Listening to Exempt can become an intensely personal experience. It'd be hard to listen to a track such as “Promised You” and not find yourself thinking or feeling something deeper and darker than what was there only 4 minutes ago.
His synths and vocals are like audio liquid: translucent, washing over you. His heavy, circular use of motifs give his music a meditative effect. His ideas and melodies never stir too far from one another but rather, closely interact to create an experience that moves inwards rather than outwards. Deep.
Born in Kazakhstan, Bagdat Baimagambetov spent his teen years in Wales and now lives and works in Berlin. Here we meet just a few days before he returns to University in Cambridge. He's calm, thoughtful and thought-provoking; or just like his sound, “Chill”.
You may, or may not be, surprised to learn that “Chill” as a musical genre for Exempt came to fruition via the 21st century porthole we're all thankful for, Soundcloud.
In this case, Bagdat's calling came from Sun Glitters. “He was the one who actually sent me samples to his song and he was like, 'Go on, remix it'. I was really like 'Oh my God, someone's contacting me'. I was really following his music, to me it was something completely different. I'd messaged him a few times saying that I really like his music, keep doing what you're doing and then he just messaged me with the samples.”
When I ask Bagdat if the music scene here has helped him at all, his answer is neutral and in a way, universal, compared to the thousands of techno or house-heads who move to Berlin solely for the music. Instead, he explains that “it was the people that I met here who influenced me quite a lot, like Thomas (Skrobeck). He made my video and we're making a song together. He's constantly busy and that's inspirational. That's what I like.”
Perhaps Bagdat's resistance to Berlin's techno-seduction is a reflection of his audience. Thinking about where he'd want to be based as a musician, he considers his Soundcloud. “I dunno, I was thinking more – if I look at my Soundcloud – there's more people listening to my music in America than anywhere. Well in the UK also 'cos I live there and I think most of my friends are there. Also, I've been in touch with a producer in Australia so I'd like to maybe do something there. I'd like to travel.”
Travelling or being in transit is no stranger to Bagdat. He tells me how he had to move from his home town in Kazakhstan to Wales, where he only learnt English as a teenager; a fact you wouldn't pick behind the guise of his eloquence, accent and style.
In Kazakhstan, Bagdat learnt how to play traditional Kazak instruments which are now as foreign to him as his previous way of life. Yet even through such a split between lifestyles, music has always been around. “My Auntie was a Violinist in Germany where I'd visit and mess around on the piano but not really anything. They tried to teach me...So when I was growing up music was always there.” And it's here to stay.
Like quite a few of us, Bagdat began producing thanks to a friend who introduced him the good ol' Garageband. “I was just hanging around with my friend and he was saying that there was software on a Mac that you could get and make music with. I was really excited. I worked for quite a while, saved some money and bought a Mac desktop so that I could have Garageband (laughs). It changed my life – for the best.”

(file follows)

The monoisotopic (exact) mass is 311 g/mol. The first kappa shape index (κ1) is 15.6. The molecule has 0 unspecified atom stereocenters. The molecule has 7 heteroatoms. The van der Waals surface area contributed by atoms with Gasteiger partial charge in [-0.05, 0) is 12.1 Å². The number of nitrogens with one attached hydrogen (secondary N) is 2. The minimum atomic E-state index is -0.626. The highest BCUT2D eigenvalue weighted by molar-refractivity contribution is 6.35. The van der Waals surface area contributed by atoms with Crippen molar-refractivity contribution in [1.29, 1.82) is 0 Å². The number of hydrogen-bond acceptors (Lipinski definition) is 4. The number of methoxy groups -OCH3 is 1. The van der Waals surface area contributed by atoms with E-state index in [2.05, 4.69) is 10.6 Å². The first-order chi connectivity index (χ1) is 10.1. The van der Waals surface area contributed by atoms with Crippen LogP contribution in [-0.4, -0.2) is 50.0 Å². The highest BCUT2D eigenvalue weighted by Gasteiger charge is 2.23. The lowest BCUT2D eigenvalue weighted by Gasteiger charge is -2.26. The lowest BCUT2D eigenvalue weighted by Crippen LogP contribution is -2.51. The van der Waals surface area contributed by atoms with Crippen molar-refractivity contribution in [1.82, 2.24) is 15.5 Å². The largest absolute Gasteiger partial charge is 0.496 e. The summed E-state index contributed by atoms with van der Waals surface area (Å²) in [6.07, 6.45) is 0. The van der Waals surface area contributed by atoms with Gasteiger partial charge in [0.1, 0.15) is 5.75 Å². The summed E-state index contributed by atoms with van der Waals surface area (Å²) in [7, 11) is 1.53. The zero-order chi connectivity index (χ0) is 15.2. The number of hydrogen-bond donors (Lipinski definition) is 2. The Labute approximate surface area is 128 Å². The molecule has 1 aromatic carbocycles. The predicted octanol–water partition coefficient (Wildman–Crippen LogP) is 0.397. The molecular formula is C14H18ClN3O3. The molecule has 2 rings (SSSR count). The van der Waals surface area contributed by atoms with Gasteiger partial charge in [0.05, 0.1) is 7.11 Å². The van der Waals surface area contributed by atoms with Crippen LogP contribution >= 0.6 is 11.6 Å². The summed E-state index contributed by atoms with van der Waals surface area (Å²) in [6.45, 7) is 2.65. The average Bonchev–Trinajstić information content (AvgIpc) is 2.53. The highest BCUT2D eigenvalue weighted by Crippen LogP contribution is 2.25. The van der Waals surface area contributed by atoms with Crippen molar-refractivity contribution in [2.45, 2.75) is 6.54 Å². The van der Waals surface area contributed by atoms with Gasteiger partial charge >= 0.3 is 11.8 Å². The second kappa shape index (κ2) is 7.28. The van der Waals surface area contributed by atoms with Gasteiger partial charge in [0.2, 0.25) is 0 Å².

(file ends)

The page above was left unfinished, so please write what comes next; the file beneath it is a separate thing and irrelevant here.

However just as Bagdat aptly phrases, you can have “all the gear, no idea”, the right software doesn't necessarily make the muso a musician. Structure is an element that Bagdat reveals as a weaker point for Exempt. “I've actually had quite a lot of problems with it lately; I'm trying to build tension in a new song and there needs to be a build. So that's what I'm working on right now. I was thinking to do an album but for an album, I think I need to progress as a producer more to actually produce the top stuff and actually make a difference. What's the point of making some shit? “
A good point. One that Bagdat discusses with humility. “I was thinking that I could do it really quickly but then I kind of thought about it and there's people that take years to finish and album. I don't wanna just rush things. An album is something that represents you and your first kind of...here I am.”
With his international audience continually growing you might just believe that Bagdat has already arrived “here”. Mentioning the idea of a tour he says, “I think that'd be amazing. I think that's the main goal – to actually make it your, my, kind of life-style thing.”
Regardless of dreams in the pipeline, what I like about Bagdat is his awareness; of himself, his music and where he wants to go. “When I listen to any other musician, they seem to have so much more stuff – I think that's something I might be lacking. I'd like to actually really get into it (software, drum computers, MPCs – all the gear, with an idea). So it's kind of like a hobby but I mean at the end of the day, I'd like it to turn into something.”
Something seems to be well under way for Bagdat with future collaborations poaching him from all pockets of the globe (he hopes to soon be working with Hanami from London, The Hypergiant from Sweden, Galimatias from Denmark and a producer in Australia). And before that LP lands in our lap, or laptops, Exempt's plans for promotion are blog-based – a scene that has helped him thrive in contrast with labels that have approached him all-too-eager for something that he doesn't want to offer, or sacrifice.
As for what attracts people to Exempt?
“That's a tough one (laughs). Um...I dunno, I think because I just produced it for myself at the time, and in my bedroom and I just thought maybe there were different sounds, sounds that weren't generic probably. I try to make it more interesting but I don't know exactly. I just put it on Soundcloud and hope that people like it.”
Oh yes we do.